The Pitch

Using lead replacement flashing materials

KoraFlex Plus from Wienerberger

KoraFlex Plus from Wienerberger

Lead is undoubtedly the king of roof flashing materials. It is the ideal material in terms of performance, workability and durability; with its low melting point and easy malleability, it can be fashioned into virtually any shape. Lead in roofing has been around for centuries, used by the Romans and Normans as a gutter and flashing material. It will last hundreds of years on a roof and is 100% recyclable. I just want to make those points clear before I start on this month’s theme, which is about lead replacement products.

There are an increasing number of lead replacement products now available on the UK market that overcome some disadvantages with lead, such as cost, environmental or poisoning concerns, or even to eliminate the risk of the flashing being stolen because of the high scrap value of lead.

Spiralling metal costs have led to a huge increase in thefts of lead from buildings. This can cause major damage to an unprotected building through water ingress, as well as the inconvenience during remedial works and the resulting potential increase in insurance premiums. Lead replacement flashing materials are only of value to the installer, building owner and occupants; they have no re-sale value as scrap.

Exposure to lead is a well-known health risk through inhalation of dust and fumes containing lead or ingestion. There are, of course, long-established safety measures available for workers handling and installing lead products; valuable guidance for working with lead is available from the HSE. However, in my view, a better approach is to avoid the material altogether.

What do we mean by a flashing?

Generally, flashings are used to ‘weather’ or ‘waterproof’ the various roof junctions between tiling faces, for example at a valley, or between the tiling and a wall or other upstand where the tiling finishes at a side abutment, or where a ridge or hip meets a wall or at junctions between hips and ridges etc. Some types of roof flashings are completely hidden when installed; for example, soakers used to weather the junction between a wall and plain tiles or slates, or continuous secret gutters used with single lap tiles at side abutments. Therefore, roofers will often choose to use lead replacement products for these types of flashings, as appearance is not important.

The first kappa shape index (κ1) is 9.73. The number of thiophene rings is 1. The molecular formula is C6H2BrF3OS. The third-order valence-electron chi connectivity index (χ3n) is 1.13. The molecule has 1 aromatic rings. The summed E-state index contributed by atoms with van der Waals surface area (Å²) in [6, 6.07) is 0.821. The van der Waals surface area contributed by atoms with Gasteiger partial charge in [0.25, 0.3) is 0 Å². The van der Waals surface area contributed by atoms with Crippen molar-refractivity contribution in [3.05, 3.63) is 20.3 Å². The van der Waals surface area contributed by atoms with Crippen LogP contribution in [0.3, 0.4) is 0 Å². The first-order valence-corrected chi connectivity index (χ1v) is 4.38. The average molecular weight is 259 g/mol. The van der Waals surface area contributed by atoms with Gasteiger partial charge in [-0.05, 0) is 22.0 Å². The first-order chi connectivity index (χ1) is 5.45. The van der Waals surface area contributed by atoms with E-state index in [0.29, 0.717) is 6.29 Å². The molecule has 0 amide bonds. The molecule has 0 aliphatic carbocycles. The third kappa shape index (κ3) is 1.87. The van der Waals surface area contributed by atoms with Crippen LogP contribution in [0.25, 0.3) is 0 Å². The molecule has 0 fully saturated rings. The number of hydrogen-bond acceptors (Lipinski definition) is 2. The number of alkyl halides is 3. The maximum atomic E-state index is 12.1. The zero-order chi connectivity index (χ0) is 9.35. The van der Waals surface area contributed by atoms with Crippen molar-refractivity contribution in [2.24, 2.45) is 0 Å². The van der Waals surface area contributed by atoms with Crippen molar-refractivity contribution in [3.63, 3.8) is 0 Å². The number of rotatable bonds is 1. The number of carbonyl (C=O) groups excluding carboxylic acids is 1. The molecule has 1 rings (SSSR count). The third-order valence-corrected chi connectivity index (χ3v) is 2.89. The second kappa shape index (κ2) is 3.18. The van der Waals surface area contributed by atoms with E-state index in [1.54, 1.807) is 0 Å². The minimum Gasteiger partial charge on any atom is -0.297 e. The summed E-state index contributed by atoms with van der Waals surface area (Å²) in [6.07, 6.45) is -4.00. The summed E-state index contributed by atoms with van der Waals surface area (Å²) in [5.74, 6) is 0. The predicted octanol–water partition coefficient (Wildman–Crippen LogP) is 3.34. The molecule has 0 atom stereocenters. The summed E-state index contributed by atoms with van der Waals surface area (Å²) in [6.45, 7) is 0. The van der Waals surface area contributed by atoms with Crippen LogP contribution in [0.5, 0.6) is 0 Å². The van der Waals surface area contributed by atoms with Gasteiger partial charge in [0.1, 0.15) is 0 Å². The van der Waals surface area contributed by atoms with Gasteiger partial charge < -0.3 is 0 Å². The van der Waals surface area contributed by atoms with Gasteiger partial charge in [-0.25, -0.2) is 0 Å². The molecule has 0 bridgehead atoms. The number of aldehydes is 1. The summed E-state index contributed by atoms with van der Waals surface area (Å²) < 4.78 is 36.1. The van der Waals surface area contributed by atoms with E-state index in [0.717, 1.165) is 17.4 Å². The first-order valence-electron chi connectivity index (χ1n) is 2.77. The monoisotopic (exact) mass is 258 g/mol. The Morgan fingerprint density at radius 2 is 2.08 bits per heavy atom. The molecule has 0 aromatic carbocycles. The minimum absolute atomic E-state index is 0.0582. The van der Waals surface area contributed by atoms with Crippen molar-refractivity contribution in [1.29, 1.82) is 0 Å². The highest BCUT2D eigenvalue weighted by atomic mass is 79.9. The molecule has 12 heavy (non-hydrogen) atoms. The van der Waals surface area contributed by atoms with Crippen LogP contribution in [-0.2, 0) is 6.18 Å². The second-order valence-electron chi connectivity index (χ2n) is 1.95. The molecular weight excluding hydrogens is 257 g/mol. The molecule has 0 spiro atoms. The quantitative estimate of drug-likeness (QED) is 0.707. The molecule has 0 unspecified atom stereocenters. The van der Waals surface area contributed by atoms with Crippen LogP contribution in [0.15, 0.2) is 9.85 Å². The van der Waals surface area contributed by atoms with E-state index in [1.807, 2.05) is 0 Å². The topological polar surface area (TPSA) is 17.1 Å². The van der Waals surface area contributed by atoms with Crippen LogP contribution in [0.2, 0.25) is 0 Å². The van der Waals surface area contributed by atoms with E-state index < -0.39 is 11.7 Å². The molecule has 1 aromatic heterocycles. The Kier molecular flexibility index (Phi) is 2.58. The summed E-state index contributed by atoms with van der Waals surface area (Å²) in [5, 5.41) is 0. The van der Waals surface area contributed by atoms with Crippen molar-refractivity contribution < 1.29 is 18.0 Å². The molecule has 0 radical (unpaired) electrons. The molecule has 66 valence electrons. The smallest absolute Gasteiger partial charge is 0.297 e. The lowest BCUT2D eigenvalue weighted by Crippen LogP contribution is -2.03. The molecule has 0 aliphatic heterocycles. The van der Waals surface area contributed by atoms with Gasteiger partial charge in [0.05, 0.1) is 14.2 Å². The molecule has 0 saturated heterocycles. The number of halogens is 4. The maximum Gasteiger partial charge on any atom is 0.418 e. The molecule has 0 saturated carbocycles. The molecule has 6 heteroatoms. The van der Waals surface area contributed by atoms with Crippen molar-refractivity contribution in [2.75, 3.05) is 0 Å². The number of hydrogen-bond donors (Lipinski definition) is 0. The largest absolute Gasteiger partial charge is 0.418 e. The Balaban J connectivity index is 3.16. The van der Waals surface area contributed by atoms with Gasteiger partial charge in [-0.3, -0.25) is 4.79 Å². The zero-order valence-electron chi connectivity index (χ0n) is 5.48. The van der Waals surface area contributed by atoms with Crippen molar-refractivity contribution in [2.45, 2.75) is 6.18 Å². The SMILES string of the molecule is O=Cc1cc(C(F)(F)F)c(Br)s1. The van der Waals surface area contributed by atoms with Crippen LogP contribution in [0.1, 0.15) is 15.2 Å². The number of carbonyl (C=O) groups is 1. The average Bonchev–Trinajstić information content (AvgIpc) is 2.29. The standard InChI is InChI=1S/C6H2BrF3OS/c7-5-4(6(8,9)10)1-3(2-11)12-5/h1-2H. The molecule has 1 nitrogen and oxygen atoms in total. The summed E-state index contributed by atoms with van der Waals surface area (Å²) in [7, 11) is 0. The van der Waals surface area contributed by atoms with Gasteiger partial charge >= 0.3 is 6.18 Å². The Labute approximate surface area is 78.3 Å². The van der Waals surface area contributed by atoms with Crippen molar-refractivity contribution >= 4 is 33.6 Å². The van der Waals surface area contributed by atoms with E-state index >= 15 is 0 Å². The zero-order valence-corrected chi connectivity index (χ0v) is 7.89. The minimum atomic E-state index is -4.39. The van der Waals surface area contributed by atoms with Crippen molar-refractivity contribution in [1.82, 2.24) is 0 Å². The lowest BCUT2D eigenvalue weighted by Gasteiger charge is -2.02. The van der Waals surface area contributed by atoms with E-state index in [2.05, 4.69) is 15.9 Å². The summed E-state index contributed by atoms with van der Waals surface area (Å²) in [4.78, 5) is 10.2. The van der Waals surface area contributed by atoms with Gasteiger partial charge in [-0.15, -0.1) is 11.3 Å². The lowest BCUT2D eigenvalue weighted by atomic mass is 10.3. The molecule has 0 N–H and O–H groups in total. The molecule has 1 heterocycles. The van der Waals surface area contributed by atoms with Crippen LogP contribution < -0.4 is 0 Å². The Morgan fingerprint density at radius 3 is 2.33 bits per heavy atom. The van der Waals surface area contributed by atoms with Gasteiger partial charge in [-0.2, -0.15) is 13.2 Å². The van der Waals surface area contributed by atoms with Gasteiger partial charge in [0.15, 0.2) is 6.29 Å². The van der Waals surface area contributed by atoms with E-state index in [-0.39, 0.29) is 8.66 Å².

There are other applications where appearance is important, for example valley linings and cover flashings. For these applications, there are lead replacement products available that actually look very similar to lead. Alternatively, for applications where designers prefer the flashings to be as unobtrusive as possible, lead replacement products in colours to match or complement the tile colours are ideal. For example, where an exposed flashing may need to run the entire length of a roof slope; such as a mansard change of roof pitch detail, or where top course tiles and slates at top abutments need a cover flashing. Of course, colours that are obviously not lead colours are an ideal way to signal to anyone minded to steal the lead that it is not lead!

There are also technical application advantages that I feel lead replacement products have over lead. Having an adhesive backing means that they do not need to be welded, so where two pieces are to be joined, the material can simply be overlapped and bonded. In addition, because replacement flashings bond to the tiles, they have the advantage that water cannot creep or be driven between the flashing and tiles, which can sometimes happen with lead cover flashings. Lead replacement products are generally not susceptible to thermal movement, therefore longer valleys or apron flashings can be formed without seams or expansion joints.

Lead replacement products are up to 80% lighter in weight than lead, making them easier to transport in bulk, handle on the roof and to install without the use of any special tools or equipment.

There will long be a role for lead flashings in pitched roof construction, particularly in heritage and conservation work. However, I feel innovation with alternative materials, which have many of the properties of lead, such as high malleability and with a very similar appearance to lead, but none of the concerns, is making the use of lead replacement products an increasingly viable option.

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